Peter may be keeping his woodworking projects small, but he's planning something very big in the near future. In the next few years Peter sees Analog Modern growing into a studio that includes other designers as well as his own eponymous line. "There are so many small designers in Brooklyn and we're all learning how to be small business administrators and bookkeepers. Running a business is interesting and challenging and I'm learning a lot, but it's not what I want to do. I'm not a bookkeeper."
He's already looking around Bushwick for spaces large enough to include a welding shop and a milling operation, which he'd love to have in-house. "It's so hard to get businesses to give you what you want. You can get rough, raw, dirty pieces of wood with nails all over it pretty easily. But if you want something cut in a certain dimension it'll take say, six weeks or eight weeks. It's really slow. Also, those places will de-nail but they'll butcher it. There'll be big pits in the most interesting surface."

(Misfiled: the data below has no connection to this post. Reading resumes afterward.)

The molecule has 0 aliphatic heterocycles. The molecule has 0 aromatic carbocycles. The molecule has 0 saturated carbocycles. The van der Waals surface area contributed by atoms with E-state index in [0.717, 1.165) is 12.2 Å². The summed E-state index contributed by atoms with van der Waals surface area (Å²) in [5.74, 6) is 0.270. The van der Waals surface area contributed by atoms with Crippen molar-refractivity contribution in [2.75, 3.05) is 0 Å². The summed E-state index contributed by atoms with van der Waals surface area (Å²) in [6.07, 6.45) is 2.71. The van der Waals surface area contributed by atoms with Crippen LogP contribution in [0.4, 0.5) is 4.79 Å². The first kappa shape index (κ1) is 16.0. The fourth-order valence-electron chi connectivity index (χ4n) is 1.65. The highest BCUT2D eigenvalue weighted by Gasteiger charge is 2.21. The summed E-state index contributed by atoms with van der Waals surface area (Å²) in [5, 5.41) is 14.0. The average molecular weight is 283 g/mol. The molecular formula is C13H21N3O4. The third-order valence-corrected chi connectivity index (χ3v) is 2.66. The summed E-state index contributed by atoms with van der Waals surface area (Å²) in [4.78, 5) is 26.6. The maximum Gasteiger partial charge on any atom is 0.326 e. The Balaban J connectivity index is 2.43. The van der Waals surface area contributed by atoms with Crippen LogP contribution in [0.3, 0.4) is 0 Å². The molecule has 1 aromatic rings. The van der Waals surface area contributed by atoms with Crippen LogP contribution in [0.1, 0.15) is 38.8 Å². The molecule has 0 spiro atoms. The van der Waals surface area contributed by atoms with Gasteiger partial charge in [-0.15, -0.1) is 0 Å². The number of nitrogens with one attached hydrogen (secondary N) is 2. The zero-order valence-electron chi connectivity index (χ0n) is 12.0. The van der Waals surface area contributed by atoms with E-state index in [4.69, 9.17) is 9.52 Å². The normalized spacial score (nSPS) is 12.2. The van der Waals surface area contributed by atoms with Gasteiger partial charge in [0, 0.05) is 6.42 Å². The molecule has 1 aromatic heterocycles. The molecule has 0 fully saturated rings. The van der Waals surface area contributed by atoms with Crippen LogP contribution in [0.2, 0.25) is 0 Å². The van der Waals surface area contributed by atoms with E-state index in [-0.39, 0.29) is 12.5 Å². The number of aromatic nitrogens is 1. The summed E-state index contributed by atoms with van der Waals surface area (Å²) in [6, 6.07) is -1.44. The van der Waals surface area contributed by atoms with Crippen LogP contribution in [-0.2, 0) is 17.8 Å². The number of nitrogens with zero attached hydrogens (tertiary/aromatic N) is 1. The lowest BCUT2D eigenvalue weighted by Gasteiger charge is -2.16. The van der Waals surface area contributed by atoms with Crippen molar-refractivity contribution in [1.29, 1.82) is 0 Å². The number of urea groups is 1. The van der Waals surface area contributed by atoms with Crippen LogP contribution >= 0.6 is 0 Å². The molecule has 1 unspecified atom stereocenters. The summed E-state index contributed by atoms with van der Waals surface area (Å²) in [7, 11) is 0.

Mostly, though, it's about creating a community of craftspeople who might specialize in different parts of the process, or in metal or wood, but who share the same drive to make beautiful objects with their hands—and who might not know how to run a small business all by themselves. "I want to get all of that under one roof so people can just focus on what they want to do and what they're passionate about."
If you'll be in New York for Design Week later this month, be sure to check out Peter's work at Model Citizens.
When Perrin isn't scouting the best new design talent for Core77, or working as the Products Editor of The Architect's Newspaper, or writing for Cool Hunting, Design Applause, Print Magazine, Frieze and The Paris Review, she's trying to put her MFA in Fiction from Vermont College to good use.